There are warnings of a lack of “ethnic mixing” in the UK’s universities, in a study from the Institute for Policy Research at the University of Bath.
Ethnic minority students are more likely to be concentrated in new universities in London and big cities. But white students are more likely to attend predominantly white institutions, says the study.
The report warns of “segregation” as a result of students’ choices of university. There are also ethnic divisions within subjects, with only 25 black Caribbean students entering medicine or dentistry courses in 2014-15.
“If we are to create a more tolerant UK society, where people are aware and respectful of cultural and ethnic difference, it is vital that greater mixing happens,” said leader of the research project, Dr Michael Donnelly.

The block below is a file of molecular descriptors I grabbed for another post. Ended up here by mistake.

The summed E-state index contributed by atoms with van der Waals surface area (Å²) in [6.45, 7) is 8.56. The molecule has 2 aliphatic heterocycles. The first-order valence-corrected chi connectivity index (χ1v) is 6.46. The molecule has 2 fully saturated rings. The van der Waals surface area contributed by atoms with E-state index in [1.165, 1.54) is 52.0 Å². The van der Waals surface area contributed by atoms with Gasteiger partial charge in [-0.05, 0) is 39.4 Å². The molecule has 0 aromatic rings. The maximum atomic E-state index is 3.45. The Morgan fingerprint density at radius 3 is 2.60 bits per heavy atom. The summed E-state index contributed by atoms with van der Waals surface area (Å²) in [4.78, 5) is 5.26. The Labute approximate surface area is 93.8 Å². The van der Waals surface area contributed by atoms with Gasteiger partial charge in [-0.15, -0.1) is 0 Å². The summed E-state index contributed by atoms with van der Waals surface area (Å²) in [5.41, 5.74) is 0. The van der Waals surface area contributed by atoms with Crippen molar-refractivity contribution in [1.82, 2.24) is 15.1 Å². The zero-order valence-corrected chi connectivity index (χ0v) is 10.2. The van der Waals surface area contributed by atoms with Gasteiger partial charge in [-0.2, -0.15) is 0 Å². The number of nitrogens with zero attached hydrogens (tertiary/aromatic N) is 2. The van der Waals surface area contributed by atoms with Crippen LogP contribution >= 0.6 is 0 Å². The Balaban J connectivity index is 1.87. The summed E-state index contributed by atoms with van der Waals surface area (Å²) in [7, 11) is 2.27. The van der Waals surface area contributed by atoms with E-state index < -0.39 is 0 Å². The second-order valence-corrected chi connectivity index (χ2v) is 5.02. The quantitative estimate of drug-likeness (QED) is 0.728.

The study, Diverse Places of Learning?, shows that black and Asian students are not spread evenly within the university system, but tend to be concentrated in big, multicultural cities.
Almost two-thirds of students in the UK from Bangladeshi families go to a relatively small number of “super-diverse” London universities.
There are some universities where almost three-quarters of UK students are from ethnic minorities – and there are others where more than 95% of students are white.
There are about 20 universities where a majority of undergraduate students are from ethnic minorities – with these figures not including overseas students. Read more